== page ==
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Panoramic view of the Tel Aviv region, a hotbed of Israeli achievement (https://www.goodfreephotos.com/israel/tel-aviv/skyline-with-towers-and-sky-in-tel-aviv-israel.jpg.php)

As with people, nations are best judged by what they do, not what they say. Based on the quality and quantity of its achievements, Israel clearly is a doer.

For the third year in a row, in honor of Israel’s birthday, I’ve prepared a list of notable things the country has done over the past 12 months. As extensive as this compilation may seem, it is really only a small sampling of what the country has accomplished since the previous Independence Day last spring.

For reasons of brevity and space, each discovery, invention, breakthrough, initiative and success featured below is represented simply with a headline and two sentences, based on previously published media reports. Together, these items reflect the essence of Israel and its inclination to forge ahead in all spheres and to help make the world a better place. Together, they testify to the magnitude of what Israel manages to achieve despite all the adversity and challenges it faces.

As Israelis and their friends abroad celebrate the Jewish state’s 70th birthday, here are 70 examples from just the past year that show why Israel deserves far more affinity than it usually receives. This selection from May 2017 to April 2018 is presented chronologically according to when each item was reported in the media.


MAY 2017

1. Israeli chefs win prestigious awards in US for culinary work
The James Beard Foundation honored Michael Solomonov for his work putting Israeli-inspired dishes and Israeli-produced ingredients on American plates. At a ceremony in Chicago, Solomonov, chef at Philadelphia’s Zehav restaurant, received the Outstanding Chef award, while another Israeli, Zachary Engel, received the Rising Star Chef award for his work at Shaya restaurant in New Orleans, established by Israeli-American chef Alon Shaya.

2. Doctors use robots to perform revolutionary spinal surgery
Hadassah Hospital in Jerusalem performed the world’s first-of-its-kind dual robotic surgery on a man who had broken his leg in two places and broke six spinal vertebrae in a work accident. The new procedure was successful and the patient was expected to be able to walk soon.

Israel’s national airline wins award for its wearable El Al Blanket for passengers (https://pixabay.com/en/boeing-737-israeli-airlines-take-off-867318/)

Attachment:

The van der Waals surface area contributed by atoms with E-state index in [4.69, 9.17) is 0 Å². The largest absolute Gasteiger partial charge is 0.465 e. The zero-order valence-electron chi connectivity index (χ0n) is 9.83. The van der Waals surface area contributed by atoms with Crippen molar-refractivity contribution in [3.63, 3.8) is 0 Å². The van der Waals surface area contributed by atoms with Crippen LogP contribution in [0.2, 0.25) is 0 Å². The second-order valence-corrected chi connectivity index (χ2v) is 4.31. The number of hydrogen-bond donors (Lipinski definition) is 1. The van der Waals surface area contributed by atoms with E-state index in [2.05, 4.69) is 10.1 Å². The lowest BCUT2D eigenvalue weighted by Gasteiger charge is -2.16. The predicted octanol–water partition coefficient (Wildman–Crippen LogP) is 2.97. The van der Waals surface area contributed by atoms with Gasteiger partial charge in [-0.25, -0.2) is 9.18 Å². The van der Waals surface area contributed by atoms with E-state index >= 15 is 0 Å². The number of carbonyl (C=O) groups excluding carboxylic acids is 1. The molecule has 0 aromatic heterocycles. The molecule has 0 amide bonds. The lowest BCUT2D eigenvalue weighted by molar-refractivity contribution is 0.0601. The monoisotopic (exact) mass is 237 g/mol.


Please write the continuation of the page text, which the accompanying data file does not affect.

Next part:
3. El Al wins world innovation award for wearable jacket
Travel Plus, a major UK-based travel and consulting organization, saluted Israel’s national airline for its wearable blanket it offers passengers on its flights. The El Al blanket/jacket, which has holes for the head and arms so it won’t fall off like standard blankets, won first place in the innovation category at the Travel Plus third annual Airline Amenity Awards event in Hamburg, Germany.

4. Goggles give cyclists pilot’s-eye view of surroundings
Elbit, Israel’s defense technology giant, announced its first consumer product: augmented reality goggles for cyclists, based on technology used for fighter-pilot helmets. The goggles, called Everysight, give riders information about the terrain they’re navigating and their performance and include a map projection overlay giving riders a full view of their surroundings, similar to accident avoidance technology used in cars developed by another Israeli company, Mobileye.

5. Tel Aviv ranked one of the world’s most vegan-friendly cities
A report by the British newspaper, The Independent, cited Tel Aviv as among the 10 most vegan-friendly cities in the world, saying it is home to more than 400 vegan and vegan-friendly places to eat. The paper added that with nearly five percent of Israelis eschewing meat, dairy and eggs, Israel is now, per capita, the world’s biggest vegan nation.

6. Food safety test wins UN prize for innovation
Yarok Technology Transfer, a developer of fast, accurate tests for the food industry, received the 2017 United Nations International Award for “Innovative Ideas and Technology on Agribusiness.” One of five winners, selected from 330 entries from 80 countries, the Jerusalem-based company was honored for its fast testing system that detects the presence of dangerous bacteria in food in just 45 minutes.

7. Cannabis ingredient used to reverse aging process in mice
Researchers have long sought ways to slow down or even reverse how aging human brains lose their cognitive abilities. Scientists at Jerusalem’s Hebrew University and the University of Bonn in Germany report in Nature Medicine that they’ve now achieved this goal in mice by administering a small quantity of THC, the active ingredient in the hemp plant (cannabis). The results open the possibility of new treatments for dementia.

8. Israel rushes aid to Sri Lanka as floods displace thousands